Tag Archives: holy Saturday

Holy Saturday Thoughts By: Kris Rooney

Holy Saturday

     I was reading about a man who suddenly lost his faith. He said he, “…woke up to discover that God had died during the night. It was a weird sensation, a terrifying absence beyond anything I had ever experienced before. God was gone – just like that, overnight. I waited, to see if I was mistaken. Weeks. Months. But no. God was dead. At first I just felt numb. But as the realization finally sank in, I felt utterly lost and alone,” (Valusek, Jay, “Can There Be Spiritual Direction Without God?” in Presence, Vol. 20 No. 4 Dec. 2014).

In my head I thought: How does this happen? God is never absent from us. It is us that turn away from God, not the other way around. But this man is convinced God is dead. How did he get to that place of completely losing hope? It occurred to me that this was how Jesus’ friends felt today. Holy Saturday. Jesus is dead. It is terrifying. Gone – just like that. It must have been numbing. They must have felt lost and alone. There was no hope. Some hid. Some ran away. Everything had gone out the window because Jesus had left them.

But what was happening with Jesus? They laid him in the tomb, all bound up and rolled the stone over the hole. He was in complete darkness, alone except for maybe a few spiders or a mouse. It was in the dark aloneness that hope-filled amazement happened! It’s still a bit of a mystery how exactly it all worked, but Jesus rose from death. Jesus conquered it. All we know is the stone was rolled back in the morning and Jesus wasn’t there. Life came in the darkness.

Eventually, Jesus showed himself to his friends, his disciples, in the light of day. The risen Christ made all things new again. I am hopeful that the man who lost his faith might find that God was not dead. It is hard to hold on to that when in the dark, when we are in that terrified, numbing, lost and alone state. May Christ come into all of our dark places and give us hope-filled amazement. Let us wait in hope for the coming of the Lord.

Where is Jesus in your Holy Saturday moments? By Kris Rooney


     Triduum means “three days”: Holy Thursday, Good Friday and Easter. But I’m going to be a rebel and talk about the forgotten day in the middle…Holy Saturday.

Holy Saturday is this awkward, in-between time. A not-knowing time, where everything just sits and you just don’t know what’s going to happen next. Some people fear the worst, some people hope for the best. Fear often creeps in. We often turn inward and go to that dark, hellish place. We’ve all had our Holy Saturday moments. Maybe we are waiting for test results, or a friend to come out of surgery. Maybe we applied for a job, or college. Maybe we are just in the rut of life, and don’t know where we are headed. Holy Saturday is unfinished and uncomfortable.

Traditionally, Holy Saturday is considered the day that Jesus descended into hell. You know how we say in the Apostles’ Creed, “…suffered under Pontius Pilate; was crucified; died and was buried. He descended into hell, the third day he rose again from the dead,”. You would think hell would be where Jesus could not be. But he goes there anyway. Jesus does not want us to be alone, even in our sin. Even if we let fear creep in and we try to shut our Lord out, he runs into the depths to find us. This is how Jesus enters into our lives. Jesus comes to be with us in our Holy Saturday moments, so we can rise with him on Easter.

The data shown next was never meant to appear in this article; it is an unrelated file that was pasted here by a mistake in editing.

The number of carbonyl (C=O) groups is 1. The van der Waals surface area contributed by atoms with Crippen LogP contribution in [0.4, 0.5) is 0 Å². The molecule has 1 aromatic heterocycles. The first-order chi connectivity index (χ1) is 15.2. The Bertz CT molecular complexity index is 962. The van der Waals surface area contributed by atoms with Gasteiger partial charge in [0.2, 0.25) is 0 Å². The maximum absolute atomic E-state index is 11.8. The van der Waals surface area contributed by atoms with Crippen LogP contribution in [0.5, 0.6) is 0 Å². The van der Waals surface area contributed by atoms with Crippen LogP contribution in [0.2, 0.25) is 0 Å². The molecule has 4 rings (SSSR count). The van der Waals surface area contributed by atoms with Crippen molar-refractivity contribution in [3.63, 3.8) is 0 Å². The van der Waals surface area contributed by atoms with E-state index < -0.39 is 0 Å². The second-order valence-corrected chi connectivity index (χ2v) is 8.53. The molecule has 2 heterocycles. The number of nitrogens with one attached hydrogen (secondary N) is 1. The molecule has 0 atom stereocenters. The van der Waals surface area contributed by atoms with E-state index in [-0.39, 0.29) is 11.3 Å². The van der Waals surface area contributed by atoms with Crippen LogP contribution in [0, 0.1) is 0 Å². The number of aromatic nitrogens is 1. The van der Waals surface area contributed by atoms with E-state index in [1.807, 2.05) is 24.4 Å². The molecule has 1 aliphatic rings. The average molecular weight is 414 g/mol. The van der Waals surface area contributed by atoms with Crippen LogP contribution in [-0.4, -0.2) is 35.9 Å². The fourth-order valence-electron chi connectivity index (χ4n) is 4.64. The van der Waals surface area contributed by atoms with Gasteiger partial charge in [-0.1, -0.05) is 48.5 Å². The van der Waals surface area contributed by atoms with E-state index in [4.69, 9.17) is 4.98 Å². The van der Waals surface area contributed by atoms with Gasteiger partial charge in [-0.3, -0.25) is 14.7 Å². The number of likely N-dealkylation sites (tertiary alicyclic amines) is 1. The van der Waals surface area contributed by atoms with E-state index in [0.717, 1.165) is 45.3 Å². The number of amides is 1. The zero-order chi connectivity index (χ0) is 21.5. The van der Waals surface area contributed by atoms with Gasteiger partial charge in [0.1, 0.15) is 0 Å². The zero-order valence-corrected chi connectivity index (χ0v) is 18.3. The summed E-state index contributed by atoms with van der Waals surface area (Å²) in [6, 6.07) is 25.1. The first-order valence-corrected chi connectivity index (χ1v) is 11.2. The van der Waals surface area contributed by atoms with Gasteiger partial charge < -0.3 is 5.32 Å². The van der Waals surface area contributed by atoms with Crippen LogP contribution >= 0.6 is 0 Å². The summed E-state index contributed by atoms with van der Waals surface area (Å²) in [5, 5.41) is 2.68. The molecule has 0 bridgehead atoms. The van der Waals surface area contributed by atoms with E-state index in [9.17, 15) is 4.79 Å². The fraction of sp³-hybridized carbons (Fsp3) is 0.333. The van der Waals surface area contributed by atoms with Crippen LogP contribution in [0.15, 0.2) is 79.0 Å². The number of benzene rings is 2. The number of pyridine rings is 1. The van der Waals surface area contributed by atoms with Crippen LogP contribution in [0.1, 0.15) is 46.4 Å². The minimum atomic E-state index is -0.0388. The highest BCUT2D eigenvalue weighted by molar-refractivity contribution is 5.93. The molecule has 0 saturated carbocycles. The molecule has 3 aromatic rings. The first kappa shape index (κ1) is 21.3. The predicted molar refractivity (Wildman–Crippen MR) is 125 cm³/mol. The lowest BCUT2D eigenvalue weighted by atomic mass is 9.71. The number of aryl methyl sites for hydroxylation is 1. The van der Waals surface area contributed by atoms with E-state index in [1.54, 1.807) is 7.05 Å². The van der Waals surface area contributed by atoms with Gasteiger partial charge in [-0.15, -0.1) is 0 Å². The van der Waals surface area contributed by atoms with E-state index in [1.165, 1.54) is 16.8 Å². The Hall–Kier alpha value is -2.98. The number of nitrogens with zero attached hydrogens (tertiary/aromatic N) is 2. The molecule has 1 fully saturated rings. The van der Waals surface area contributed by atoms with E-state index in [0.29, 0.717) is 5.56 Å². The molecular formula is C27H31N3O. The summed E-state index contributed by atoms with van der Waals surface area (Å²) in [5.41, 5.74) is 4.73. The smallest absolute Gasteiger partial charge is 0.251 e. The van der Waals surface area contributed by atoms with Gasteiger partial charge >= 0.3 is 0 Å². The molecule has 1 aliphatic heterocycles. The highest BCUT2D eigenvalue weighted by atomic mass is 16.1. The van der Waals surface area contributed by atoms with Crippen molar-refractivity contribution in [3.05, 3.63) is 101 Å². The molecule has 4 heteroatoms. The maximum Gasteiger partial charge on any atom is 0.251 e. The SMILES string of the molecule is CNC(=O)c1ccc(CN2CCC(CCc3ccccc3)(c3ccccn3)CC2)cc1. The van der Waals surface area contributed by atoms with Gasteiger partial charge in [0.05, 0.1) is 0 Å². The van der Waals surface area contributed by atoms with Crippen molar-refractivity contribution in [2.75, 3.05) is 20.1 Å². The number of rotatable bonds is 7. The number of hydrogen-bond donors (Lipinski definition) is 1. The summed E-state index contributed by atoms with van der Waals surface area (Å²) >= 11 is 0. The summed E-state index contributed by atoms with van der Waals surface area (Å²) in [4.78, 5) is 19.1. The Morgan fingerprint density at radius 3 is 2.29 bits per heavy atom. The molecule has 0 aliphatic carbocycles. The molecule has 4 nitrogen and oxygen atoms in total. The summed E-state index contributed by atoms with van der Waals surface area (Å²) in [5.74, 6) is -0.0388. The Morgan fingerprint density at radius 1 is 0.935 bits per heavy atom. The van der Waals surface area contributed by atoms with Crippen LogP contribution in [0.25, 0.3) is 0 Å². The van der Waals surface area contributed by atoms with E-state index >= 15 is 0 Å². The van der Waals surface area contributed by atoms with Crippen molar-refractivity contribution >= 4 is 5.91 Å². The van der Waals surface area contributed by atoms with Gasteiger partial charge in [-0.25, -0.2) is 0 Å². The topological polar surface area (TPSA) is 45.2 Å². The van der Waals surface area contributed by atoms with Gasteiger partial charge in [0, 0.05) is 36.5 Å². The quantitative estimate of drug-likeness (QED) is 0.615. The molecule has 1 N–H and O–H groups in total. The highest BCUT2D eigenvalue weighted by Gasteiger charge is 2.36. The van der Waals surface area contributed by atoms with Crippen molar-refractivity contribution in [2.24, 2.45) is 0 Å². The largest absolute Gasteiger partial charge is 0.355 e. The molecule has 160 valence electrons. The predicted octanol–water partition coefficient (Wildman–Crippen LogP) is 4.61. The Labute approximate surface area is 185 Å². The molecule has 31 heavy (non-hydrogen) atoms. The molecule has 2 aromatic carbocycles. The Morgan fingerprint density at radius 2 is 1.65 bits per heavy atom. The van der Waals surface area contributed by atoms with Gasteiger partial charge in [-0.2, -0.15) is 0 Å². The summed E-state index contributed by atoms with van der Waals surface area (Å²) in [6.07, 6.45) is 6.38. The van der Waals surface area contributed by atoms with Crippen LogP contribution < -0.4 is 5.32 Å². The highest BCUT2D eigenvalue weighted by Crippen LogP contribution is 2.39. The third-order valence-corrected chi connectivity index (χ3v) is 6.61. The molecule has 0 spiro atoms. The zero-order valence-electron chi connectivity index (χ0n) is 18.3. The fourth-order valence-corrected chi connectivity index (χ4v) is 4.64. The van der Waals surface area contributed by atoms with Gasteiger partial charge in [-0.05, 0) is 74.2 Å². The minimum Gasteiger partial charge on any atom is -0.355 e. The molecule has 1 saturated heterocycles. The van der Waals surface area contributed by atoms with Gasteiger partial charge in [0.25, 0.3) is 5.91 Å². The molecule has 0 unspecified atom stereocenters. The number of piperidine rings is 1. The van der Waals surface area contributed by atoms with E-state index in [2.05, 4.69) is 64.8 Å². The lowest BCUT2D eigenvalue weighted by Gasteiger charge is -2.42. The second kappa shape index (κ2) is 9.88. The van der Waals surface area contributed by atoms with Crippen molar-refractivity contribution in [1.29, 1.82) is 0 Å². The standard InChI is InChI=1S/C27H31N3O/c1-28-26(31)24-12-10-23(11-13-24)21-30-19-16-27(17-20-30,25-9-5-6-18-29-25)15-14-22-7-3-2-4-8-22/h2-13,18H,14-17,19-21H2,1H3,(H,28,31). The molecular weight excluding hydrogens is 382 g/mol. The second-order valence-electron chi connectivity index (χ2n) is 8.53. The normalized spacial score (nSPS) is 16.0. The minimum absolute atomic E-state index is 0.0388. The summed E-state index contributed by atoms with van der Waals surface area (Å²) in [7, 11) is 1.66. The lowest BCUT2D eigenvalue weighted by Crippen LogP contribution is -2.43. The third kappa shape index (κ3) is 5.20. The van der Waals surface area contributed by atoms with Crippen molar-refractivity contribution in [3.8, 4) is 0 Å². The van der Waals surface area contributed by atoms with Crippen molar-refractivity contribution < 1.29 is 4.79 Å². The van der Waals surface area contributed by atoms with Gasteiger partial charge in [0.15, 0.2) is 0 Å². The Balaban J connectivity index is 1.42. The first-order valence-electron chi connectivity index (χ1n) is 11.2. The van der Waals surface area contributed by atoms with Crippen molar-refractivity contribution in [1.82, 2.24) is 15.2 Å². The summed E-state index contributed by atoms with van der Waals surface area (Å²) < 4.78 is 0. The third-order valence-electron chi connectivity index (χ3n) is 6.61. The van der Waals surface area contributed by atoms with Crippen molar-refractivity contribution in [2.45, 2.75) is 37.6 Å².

Swiss theologian Hans Urs von Balthasar expanded on the insecurity of Holy Saturday. He begins with the emptiness of it all. “Everything that was, was a dream dreamt by no one. The present is all past. The future is nothing. The hand has disappeared from the clock’s face. No more struggle between love and hate, between life and death. Both have been equalized, and love’s emptying out has become the emptiness of hell.” But then as the day progresses, “Quiet, quiet! Hold the breath of your thoughts! It’s still much too early in the day to think of hope. The seed is still much too weak to start whispering about love. But look there: it is indeed moving, a weak, viscous flow. It’s still much too early to speak of a wellspring.” And then finally, hope dawns. “High-vaulted triumphal Gate of Life! Armored in gold, armies of graces stream out of you with fiery lances. Deep-dug Fountain of Life! Wave upon wave gushes out of you inexhaustible, ever-flowing, billows of water and blood baptizing the heathen hearts, comforting the yearning souls, rushing over the deserts of guilt, enriching over-abundantly, overflowing every heart that receives it, far surpassing every desire.”

As you walk through the Triduum, may you hold on to that hope which will spring forth. When you face the challenge of Holy Saturday, be at peace and turn to the Lord. He will go down into your desolation and fear, and He will raise you up with Him.